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Cities, Hall at risk of losing local option tax revenue

Court rules arbitration method unconstitutional

POSTED: October 9, 2013 12:51 a.m.

A recent Georgia Supreme Court ruling leaves Hall County and its cities at risk of losing millions of dollars in local option sales tax after the court said baseball arbitration is unconstitutional.

Clint Mueller, legislative director of the Association County Commissioners of Georgia, said the decision about whether counties and cities are eligible to continue collecting LOST was up to Attorney General Sam Olens.

"Where do we go from here?" said Amy Henderson, spokeswoman for the Georgia Municipal Association. "Because obviously the Supreme Court ruled on the constitutionality of the law, of one section of the law, which leaves what happens next up to the policymakers."

Hall and Gainesville, on behalf of the cities, couldn’t decide last year how to distribute the local option sales tax.

LOST is a 1 percent sales tax that is collected on an ongoing basis with counties and cities revisiting the distribution formula every 10 years.

The current Georgia Municipal Association list has 17 counties where no new certificates have been filed with the Department of Revenue. Hall is one of those.

County Administrator Randy Knighton said Hall filed an extension of LOST certificate with DOR late last year that continued the LOST collection even though a new agreement with the cities and counties hadn’t been reached.

"It definitely affects 17 counties," Henderson said.

She said it could affect a lot more cities and counties, depending on the attorney general’s office opinion interpreting the decision.

If there is no certificate filed with DOR, then it’s possible the ability to collect LOST has expired, Henderson said.

The matter went to the state’s highest court when Turner County appealed after a judge ruled in favor of cities Ashburn, Rebecca and Sycamore. The state Supreme Court’s decision is likely to impact nearly all of the state’s 159 counties, putting hundreds of millions of tax dollars at risk

Currently, LOST is distributed with Hall getting 75.49 percent and the cities getting 24.51 percent. Hall’s best and final offer was the county getting 73.58 percent and the cities getting 26.42 percent. Gainesville also gave a best and final offer, with the county getting 70 percent and the cities receiving 30 percent.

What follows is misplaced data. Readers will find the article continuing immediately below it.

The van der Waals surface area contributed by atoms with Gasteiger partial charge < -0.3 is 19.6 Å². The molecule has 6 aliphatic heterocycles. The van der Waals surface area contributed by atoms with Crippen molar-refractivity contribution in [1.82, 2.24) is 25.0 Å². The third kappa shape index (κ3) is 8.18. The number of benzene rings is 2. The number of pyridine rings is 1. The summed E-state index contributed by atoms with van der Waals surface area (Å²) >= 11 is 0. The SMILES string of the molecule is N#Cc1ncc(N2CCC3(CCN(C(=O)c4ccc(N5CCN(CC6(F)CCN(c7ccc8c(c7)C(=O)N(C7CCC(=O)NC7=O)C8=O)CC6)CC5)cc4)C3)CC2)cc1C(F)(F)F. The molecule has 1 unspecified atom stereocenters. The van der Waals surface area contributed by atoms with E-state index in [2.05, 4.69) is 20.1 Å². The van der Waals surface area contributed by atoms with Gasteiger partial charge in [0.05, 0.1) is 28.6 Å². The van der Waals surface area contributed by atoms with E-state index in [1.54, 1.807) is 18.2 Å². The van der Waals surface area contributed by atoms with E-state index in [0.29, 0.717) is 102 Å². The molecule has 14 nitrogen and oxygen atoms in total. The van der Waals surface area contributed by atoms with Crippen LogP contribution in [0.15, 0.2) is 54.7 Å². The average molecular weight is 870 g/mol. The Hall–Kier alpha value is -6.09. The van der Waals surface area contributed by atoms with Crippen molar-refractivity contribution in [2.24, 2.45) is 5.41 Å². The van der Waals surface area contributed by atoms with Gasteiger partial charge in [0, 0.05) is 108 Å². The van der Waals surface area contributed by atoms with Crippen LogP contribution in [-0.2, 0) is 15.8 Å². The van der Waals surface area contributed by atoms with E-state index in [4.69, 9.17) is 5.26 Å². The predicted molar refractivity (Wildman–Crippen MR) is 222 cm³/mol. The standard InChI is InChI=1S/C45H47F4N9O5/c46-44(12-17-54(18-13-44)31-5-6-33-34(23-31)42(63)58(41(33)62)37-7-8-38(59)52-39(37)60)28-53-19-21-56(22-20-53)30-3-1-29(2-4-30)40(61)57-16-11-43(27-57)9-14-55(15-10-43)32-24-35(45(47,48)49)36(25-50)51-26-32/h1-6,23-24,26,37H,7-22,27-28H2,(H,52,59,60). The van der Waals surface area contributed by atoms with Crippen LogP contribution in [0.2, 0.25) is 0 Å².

Both Gainesville and the county declined to make a comment while the matter was still in litigation.

In baseball arbitration, a Superior Court judge would hear the best and final offer from the cities and the counties and make a decision based on several criteria, including population, service delivery responsibility and intergovernmental agreements.

Mueller said his organization met with Olens’ office to make its pitch about what should happen.

"So we don’t know what they are going to do, and it’s really right now in the AG’s hands because the DOR has to go by whatever the AG tells them to do," Mueller said.

The ACCG stated its opinion that the tax itself is valid even if resolving the conflict is invalid.

The General Assembly attempted to simplify LOST negotiations between cities and counties in 2010 by adding a mediation period and then court arbitration for parties that couldn’t agree.

The arbitration process has been ruled unconstitutional, but ACCG wanted the counties to continue to file notice and collect money under the old process.

"The counties and cities that relied on the law at the time filed notice saying they wanted to continue the old formula for splitting the money until such time as they reached a final resolution under this resolution process," ACCG said.

Knighton said LOST revenue makes up about 23 percent of general funds. The county budgeted about $20.2 million in LOST for fiscal 2014. The fiscal year runs from July 1 to June 30.

The county and its biggest city, Gainesville, haven’t appeared to take Henderson’s scenario of no LOST revenue seriously.

"I don’t think it will impact us really at all because, of course, our budget for (fiscal year) (20)14 will run throughout the rest of the year," Knighton said. "Because we were fairly conservative in our budgeting, regardless of what the outcome is in terms of where we are right now with this proposal."


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